Definition from Wiktionary, the free dictionary
Jump to navigation Jump to search



Etymology 1[edit]

See circus.


circ (plural circs)

  1. (obsolete) An amphitheatrical circle for sports; a circus.
    (Can we find and add a quotation of T. Warton to this entry?)

Etymology 2[edit]

From circumcision/circumcise by shortening.


circ (plural circs)

  1. (informal) Circumcision.
    • 2001, Richard Gordon, Great Medical Mysteries, House of Stratus (2001), →ISBN, page 65:
      During the pre-NHS 1930s, circumcision was as fashionable among the British middle class as confirmation. Breech deliveries were said to be popular with both obstetrician and anaesthetist, a boy assuring them early in the birth of 'a couple of guineas next week for the circ.'
    • 2011, Michelle Au, This Won't Hurt a Bit (and Other White Lies): My Education in Medicine and Motherhood, Grand Central Publishing (2011), →ISBN, unnumbered pages:
      The circ is progressing apace when, without warning, one of the nurses bursts in from outside, and I mean bursts in, as opposed to entering soundlessly and unobtrusively as we all try to (with the exception of the attending surgeons, who always burst in), and tells us, "Someone just crashed a plane into one of the Twin Towers."
    • 2011, Maggie Kozel, The Color of Atmosphere: One Doctor's Journey In and Out of Medicine, Chelsea Green Publishing (2011), →ISBN, page 50:
      Ironically, our Japanese-born colleague Seiji, who came from a culture that did not circumcise, had no problem with it. In fact, he was amazing to behold. Seiji could finish a "slice and dice," as we called it, before I could even get my gloves on. Bob and I would change every poopy, slimy diaper in that nursery just to stall until Seiji finished the circs.
    • For more examples of usage of this term, see Citations:circ.


circ (third-person singular simple present circs, present participle circing, simple past and past participle circed)

  1. (informal) To circumcise.
    • 1998 May 18, Barbara Fraire, “Re: OT/formula moms love babies less??”, in, Usenet[1]:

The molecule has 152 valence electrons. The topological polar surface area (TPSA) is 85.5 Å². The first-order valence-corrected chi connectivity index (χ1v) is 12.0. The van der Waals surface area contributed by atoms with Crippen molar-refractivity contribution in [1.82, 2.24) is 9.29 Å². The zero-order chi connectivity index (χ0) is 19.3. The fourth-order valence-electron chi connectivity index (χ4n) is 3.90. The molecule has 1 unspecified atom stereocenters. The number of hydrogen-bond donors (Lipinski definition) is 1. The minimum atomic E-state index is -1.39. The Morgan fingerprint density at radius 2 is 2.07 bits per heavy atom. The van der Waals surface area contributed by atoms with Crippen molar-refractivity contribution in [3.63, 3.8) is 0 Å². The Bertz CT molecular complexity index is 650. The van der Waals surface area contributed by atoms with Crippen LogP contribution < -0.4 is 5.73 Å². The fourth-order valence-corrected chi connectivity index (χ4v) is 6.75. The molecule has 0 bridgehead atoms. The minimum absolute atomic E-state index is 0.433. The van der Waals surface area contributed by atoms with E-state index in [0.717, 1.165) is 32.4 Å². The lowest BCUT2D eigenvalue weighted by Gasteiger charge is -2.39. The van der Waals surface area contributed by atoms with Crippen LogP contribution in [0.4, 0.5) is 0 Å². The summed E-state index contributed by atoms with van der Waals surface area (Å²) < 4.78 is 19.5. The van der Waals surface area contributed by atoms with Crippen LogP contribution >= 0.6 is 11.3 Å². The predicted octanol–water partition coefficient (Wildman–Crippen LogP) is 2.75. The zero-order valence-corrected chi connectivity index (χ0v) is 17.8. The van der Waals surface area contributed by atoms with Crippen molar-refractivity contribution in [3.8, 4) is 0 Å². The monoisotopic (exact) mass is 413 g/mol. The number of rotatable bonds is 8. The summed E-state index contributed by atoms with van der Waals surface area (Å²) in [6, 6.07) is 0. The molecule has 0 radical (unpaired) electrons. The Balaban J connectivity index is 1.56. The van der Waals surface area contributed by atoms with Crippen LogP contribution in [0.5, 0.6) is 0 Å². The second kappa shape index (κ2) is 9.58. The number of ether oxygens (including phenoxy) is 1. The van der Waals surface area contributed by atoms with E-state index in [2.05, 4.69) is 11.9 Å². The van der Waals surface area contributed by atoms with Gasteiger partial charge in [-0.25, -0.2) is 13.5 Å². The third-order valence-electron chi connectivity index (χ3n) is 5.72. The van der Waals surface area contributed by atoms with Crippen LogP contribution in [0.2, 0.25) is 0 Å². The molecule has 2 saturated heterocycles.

Again, I don't think I was *wrong* to circ my son, though some may choose to disagree quite loudly with that statement; I just think not circing is a better decision.
    • 2000 January 1, Wade & Litha, “Re: The dreaded circ issue rears its ugly head in my house!”, in, Usenet[2]:
      I'm not stating how i feel either way but i like it that my husband was circed.
    • 2007, Nick J. Myers III, Sex & Sensuality: Essays on Fun Stuff, iUniverse (2007), →ISBN, unnumbered page:
      If a person was circed they have to live with it, or attempt partial restoration, but on the whole IMO a whole penis is more beautiful than a mutilated one.
    • For more examples of usage of this term, see Citations:circ.

Part or all of this entry has been imported from the 1913 edition of Webster’s Dictionary, which is now free of copyright and hence in the public domain. The imported definitions may be significantly out of date, and any more recent senses may be completely missing.
(See the entry for circ in
Webster’s Revised Unabridged Dictionary, G. & C. Merriam, 1913.)




Borrowed from Latin circus.



circ m (plural circs)

  1. circus

Further reading[edit]




circ f

  1. (archaic, dialectal) dative singular of cearc


Irish mutation
Radical Lenition Eclipsis
circ chirc gcirc
Note: Some of these forms may be hypothetical. Not every possible mutated form of every word actually occurs.